NOEM: Take steps to prevent heart disease
On Aug. 23, 2002, Dan and Cheryl Valburg from South Dakota received the worst call a parent could imagine, explains the American Heart Association. During gym class that day, their 13-year-old daughter, Alex, collapsed. She later died in the hospital. In Alex’s case, heart disease was unavoidable; it was genetic.
But for most of us, that’s not the case.
Cardiovascular disease is not just an “old man’s disease.” It claims the life of more than one thousand moms, sisters and daughters every single day. In fact, it’s the No. 1 killer of American women and the No. 4 cause of death for women in South Dakota.
Up until about 10 years ago, cardiovascular disease was thought to primarily impact the men in our lives. Sadly, that misperception meant many women with heart disease weren’t aware that the symptoms they were experiencing could indicate a heart attack. And, many doctors weren’t trained to immediately respond as they would if a man were experiencing such symptoms. As a result, thousands of women didn’t get help -- or even seek help -- in time.
Like men, the most common heart attack symptom for women is chest pain or discomfort. Some heart attacks are sudden and intense, but most start slowly.
Women are also somewhat more likely than men to experience other common symptoms, including a shortness of breath, nausea or vomiting, and back or jaw pain.
The American Heart Association explains that acting quickly is key and warns: “don’t wait longer than a few minutes (no more than 5) before calling for help.” Calling 911 is almost always the fastest way to get lifesaving treatment.
Of course, the best treatment is prevention, and when it comes to heart disease, there are risk factors that many of us can control. For instance, smoking puts you at a greater risk for a heart attack. Resolve to quit.
Monitor your cholesterol and watch your blood pressure. High blood pressure, in particular, has no symptoms, so get it checked each time you visit the doctor. Have your glucose levels checked regularly -- especially if diabetes runs in your family.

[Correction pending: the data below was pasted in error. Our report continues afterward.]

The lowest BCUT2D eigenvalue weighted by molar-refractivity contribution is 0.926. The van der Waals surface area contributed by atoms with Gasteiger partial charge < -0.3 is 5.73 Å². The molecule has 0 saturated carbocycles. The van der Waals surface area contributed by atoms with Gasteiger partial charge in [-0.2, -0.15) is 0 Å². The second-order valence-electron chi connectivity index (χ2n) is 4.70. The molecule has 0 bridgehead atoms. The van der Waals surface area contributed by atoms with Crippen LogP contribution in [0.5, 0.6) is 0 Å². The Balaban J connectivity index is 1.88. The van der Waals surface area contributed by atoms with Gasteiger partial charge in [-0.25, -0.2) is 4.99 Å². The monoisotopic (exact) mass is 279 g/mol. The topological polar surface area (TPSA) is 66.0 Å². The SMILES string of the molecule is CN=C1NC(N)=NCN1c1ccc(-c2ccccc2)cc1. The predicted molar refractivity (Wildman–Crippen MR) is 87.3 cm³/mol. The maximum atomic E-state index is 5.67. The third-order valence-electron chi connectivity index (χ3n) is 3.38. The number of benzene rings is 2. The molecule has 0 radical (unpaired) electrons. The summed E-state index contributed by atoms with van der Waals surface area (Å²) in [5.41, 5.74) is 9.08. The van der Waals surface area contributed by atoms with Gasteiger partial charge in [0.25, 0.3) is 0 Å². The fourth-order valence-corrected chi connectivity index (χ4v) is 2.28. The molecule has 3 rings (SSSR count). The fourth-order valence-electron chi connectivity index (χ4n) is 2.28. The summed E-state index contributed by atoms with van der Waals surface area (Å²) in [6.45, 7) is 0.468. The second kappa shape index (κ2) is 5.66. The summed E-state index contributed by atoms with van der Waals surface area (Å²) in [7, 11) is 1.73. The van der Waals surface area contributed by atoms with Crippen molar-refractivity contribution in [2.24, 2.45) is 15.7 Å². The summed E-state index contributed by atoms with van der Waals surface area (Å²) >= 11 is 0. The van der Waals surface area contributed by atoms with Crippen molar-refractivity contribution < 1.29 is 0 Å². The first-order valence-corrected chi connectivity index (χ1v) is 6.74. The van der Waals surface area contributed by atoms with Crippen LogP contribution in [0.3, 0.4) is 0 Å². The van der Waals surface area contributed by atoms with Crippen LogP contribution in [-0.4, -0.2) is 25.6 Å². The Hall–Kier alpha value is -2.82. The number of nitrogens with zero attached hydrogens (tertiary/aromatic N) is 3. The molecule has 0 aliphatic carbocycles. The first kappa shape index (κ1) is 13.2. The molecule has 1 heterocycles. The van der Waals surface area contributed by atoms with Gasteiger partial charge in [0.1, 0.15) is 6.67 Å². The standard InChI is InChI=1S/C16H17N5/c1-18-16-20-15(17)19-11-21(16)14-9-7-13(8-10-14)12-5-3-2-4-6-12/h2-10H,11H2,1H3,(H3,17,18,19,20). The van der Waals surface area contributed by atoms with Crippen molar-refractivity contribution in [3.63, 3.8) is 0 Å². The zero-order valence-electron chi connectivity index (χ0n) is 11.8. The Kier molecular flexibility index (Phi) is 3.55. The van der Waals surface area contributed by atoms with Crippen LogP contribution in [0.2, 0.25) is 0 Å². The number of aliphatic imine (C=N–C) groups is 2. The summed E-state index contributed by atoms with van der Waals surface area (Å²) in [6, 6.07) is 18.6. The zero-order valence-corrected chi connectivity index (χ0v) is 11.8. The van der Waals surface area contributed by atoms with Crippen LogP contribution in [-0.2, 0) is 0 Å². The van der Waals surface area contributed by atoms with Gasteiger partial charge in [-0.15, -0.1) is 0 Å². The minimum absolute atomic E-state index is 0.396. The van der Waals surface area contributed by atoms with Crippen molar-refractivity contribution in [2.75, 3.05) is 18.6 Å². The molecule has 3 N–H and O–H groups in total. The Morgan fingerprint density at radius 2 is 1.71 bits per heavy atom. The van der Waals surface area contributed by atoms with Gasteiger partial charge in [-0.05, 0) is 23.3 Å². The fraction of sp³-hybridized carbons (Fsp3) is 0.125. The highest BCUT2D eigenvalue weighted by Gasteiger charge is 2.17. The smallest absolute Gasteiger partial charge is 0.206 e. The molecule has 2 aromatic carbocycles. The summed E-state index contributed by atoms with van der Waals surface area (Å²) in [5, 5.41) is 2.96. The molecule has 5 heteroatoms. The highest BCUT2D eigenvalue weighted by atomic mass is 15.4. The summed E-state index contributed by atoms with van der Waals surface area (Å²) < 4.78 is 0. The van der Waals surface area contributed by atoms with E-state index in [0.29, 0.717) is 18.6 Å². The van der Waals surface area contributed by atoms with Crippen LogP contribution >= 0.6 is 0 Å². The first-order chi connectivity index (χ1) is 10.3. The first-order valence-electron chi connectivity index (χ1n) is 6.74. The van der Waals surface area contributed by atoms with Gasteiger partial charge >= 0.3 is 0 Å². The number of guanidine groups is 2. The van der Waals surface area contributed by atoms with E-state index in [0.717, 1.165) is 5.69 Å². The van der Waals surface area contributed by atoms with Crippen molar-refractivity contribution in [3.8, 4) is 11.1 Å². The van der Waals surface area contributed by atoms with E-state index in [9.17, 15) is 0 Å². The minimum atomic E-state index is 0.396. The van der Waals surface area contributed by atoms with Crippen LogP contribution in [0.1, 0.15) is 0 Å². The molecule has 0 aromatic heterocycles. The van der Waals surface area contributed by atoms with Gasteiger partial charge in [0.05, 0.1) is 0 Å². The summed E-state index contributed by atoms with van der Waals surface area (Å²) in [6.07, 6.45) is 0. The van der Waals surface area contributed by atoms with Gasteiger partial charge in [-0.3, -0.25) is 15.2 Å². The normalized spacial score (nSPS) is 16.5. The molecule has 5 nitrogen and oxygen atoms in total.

Get moving and watch your diet. Regular physical activity helps reduce the risk of heart attack, heart disease and stroke. Obesity also increases a woman’s risk of developing heart disease.
Over the last decade, we’ve made tremendous progress in the fight against heart disease. Last week, I joined other female members of Congress in wearing red to show our support for this fight. I encourage you to also “Go Red” and tell other women about heart disease risk factors and symptoms.
As a parent, I can’t imagine what the Valburgs have been through. Their family has now been tested for hypertrophic cardiomyopathy, which is what took Alex’s life. Her mother was a carrier and her sister inherited the gene. Each has received an implantable cardioverter defibrillator, and while it isn’t foolproof, the American Heart Association writes that it gives the family some peace of mind.
Research and awareness is moving in the right direction, but fighting heart disease takes action from all of us. Yes, heart disease can be genetic, and in rare cases nearly unavoidable. But in many cases, we can do something to reduce our risk. I urge you to take control and make just one change today.